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Entering the Advent Heavy Metal Season – Washington Daily News

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Entering the heavy metal season of Advent

Posted at 17:03 Wednesday, November 30, 2022

Written by Chris Adams

Are you a huge Metallica fan like me? No problem. I know you are. They are the greatest rock band of all time! You must have been beyond excited when they released a new song and announced a new world tour this week. It was the best Christmas present I could have received and it wasn’t even Christmas yet!

Metallica is my favorite band of all time. Point. You might think that this is a paradox for a priest. Metal bands like Metallica, Megadeth and Pantera often draw attention to the ugliness of the world. They usually don’t shine as brightly as the pop divas or the Top 40. They don’t sing the praises of beautiful things as often as Pavarotti. Instead, they often illuminate the darkness.

Well, that’s not quite the case. They don’t talk about the darkness to live in it. Stay in it. To stay there, in a place of despair. A big part of the spirit of heavy metal is to name the darkness of the world, to then allow the lights of self-determination and hope to lead the way forward. It’s about allowing the darkness to teach us how to persevere when the light is dim, and even finding beauty in those dark moments when the absence of overwhelming light allows us to slow down, rest, and wait for the right time to soar higher and higher.

Advent is a Christian couple with similarities to the spirit of heavy metal. While the secular joys of Christmas have begun in earnest, in the liturgy on Sundays we hear the words of Scripture that speak of waiting in the darkness and looking for glimmers of hope. We sing songs in minor keys that express the yearning of the human spirit to break free from the bondage of oppression, violence and hunger. The bondage of sin. This season is a cauldron in which all our fears, pain and ignorance, along with our hopes and joys, swirl together and, as we celebrate the first Mass of Christmas, burst forth this morning with the energy of having moved through the darkness more fully into the light.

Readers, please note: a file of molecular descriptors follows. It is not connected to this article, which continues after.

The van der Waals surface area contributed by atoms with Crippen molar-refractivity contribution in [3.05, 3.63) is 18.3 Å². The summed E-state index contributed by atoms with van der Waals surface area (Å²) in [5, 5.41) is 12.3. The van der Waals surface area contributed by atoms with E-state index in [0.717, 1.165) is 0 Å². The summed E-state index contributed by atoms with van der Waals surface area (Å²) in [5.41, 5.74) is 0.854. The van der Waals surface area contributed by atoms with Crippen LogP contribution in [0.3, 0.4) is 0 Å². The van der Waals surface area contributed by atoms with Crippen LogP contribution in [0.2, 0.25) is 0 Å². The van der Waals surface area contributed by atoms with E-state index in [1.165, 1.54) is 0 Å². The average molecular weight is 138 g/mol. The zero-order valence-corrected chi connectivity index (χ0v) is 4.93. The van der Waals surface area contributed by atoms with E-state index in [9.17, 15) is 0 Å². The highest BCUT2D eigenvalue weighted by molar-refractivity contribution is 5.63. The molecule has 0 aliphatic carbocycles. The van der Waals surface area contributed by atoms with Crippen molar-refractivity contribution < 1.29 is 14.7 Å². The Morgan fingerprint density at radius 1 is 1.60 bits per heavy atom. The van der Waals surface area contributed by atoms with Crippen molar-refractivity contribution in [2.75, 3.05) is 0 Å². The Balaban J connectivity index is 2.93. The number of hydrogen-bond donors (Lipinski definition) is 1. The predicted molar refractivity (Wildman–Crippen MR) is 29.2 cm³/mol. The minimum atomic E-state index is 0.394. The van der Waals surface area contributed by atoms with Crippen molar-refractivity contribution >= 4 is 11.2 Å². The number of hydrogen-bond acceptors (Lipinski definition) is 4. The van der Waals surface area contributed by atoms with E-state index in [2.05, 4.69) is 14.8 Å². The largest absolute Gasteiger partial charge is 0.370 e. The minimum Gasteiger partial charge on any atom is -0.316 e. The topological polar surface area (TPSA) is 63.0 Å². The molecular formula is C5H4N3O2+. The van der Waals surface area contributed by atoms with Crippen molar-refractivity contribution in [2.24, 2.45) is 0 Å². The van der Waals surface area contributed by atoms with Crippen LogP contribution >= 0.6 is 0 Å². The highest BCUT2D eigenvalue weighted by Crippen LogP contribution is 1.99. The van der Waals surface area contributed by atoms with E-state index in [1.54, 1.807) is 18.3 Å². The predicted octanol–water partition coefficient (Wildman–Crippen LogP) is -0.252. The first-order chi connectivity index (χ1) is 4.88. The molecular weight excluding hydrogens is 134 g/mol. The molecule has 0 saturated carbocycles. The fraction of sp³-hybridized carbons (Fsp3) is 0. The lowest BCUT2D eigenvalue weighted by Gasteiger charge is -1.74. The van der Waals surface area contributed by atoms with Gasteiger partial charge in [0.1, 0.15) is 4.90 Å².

As much as I love the sights and sounds of a secular Christmas, I really do, I realize that this almost artificial sense of joy can’t last long, and it doesn’t nourish us in the moments when the darkness is brighter than the light. To quote my friend Stephen King again: “If fear cannot be articulated, it cannot be conquered.” We can put aside what scares us and hurts us by ignoring it and pretending. But it will always come back to us. The only way to get past the darkness that threatens to overwhelm is to name it, let it engulf us, and then see that we are stronger on the other side of it. Light can only be found in darkness. This is the lesson of Advent and Christmas.

Chris Adams is the rector of St. Peter’s Episcopal Church in Washington.

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